The Serious Danger of Exaggerated Sales Claims
One of the most fundamental business principles is that people like to do business with people they know, like and trust. Everyone who has any type of sales role must keep this front-and-center. Companies devote considerable effort getting their names and products known within their target markets, and the best sales professionals know the importance of being likeable. Sometimes, though, in their zeal for “making the sale,” they present exaggerated claims about their products.
For 24 years, part of my job working for two different hospital associations was serving as primary gatekeeper for companies seeking the associations’ endorsements. Over those 24 years, I heard hundreds of sales pitches from wannabe vendor partners. Of course, every company tries to stand out from its competitors, and I heard many claims of various products being the only ones of their type on the market. Sometimes this was true, and sometimes it was not.
In the day of Google and other search engines, people can enter a few key words and instantly discover how valid those statements of uniqueness are. If they are false, it tells me one of two things. Either:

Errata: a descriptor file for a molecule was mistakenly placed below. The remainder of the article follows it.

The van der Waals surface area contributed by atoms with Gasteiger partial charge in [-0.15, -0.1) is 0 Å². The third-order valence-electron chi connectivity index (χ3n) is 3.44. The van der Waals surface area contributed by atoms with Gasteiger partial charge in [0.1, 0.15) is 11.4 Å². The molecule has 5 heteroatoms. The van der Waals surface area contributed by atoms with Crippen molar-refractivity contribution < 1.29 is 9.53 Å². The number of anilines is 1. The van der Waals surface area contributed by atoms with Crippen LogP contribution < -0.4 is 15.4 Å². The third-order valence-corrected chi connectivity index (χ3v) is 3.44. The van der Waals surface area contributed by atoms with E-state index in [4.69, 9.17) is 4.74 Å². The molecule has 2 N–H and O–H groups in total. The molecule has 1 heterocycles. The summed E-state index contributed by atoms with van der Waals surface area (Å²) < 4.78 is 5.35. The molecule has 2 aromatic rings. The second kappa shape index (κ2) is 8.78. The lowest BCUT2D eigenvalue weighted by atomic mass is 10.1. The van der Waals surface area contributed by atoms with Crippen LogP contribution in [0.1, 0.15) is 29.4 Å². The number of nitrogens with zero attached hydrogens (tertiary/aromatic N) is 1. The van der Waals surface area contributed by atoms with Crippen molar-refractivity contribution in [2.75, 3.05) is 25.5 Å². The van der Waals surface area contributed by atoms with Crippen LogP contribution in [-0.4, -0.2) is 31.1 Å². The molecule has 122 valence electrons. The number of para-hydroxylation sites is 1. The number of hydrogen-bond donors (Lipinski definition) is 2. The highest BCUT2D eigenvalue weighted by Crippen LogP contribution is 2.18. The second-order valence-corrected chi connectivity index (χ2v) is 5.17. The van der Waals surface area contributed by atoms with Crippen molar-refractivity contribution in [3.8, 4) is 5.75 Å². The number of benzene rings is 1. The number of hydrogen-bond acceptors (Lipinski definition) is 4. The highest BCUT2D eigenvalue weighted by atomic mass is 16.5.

· The vendor representative is so ignorant about the market that he doesn’t even know who his competitors are or what their products offer. If this is the case, I’m not impressed by his commitment to his product or company.
· The vendor knows the claim is an exaggeration. If this is the case, he has taught me that I can’t trust what he says.
In either case, they’ve lost me.
Preserve your credibility above everything else by knowing your competitors and by providing accurate information about your product and your position in the marketplace. If you claim to be the leading company in a particular category, make sure you have some legitimate statistics to support that claim. For example, “We are the largest supplier of imaging equipment based on . . .” And then tell them the basis of that claim: total number of machines in the field/total revenue/number of client locations or whatever metric you are using. As I said, people like to do business with people they know, like and trust. Make sure you don’t mess up this last one.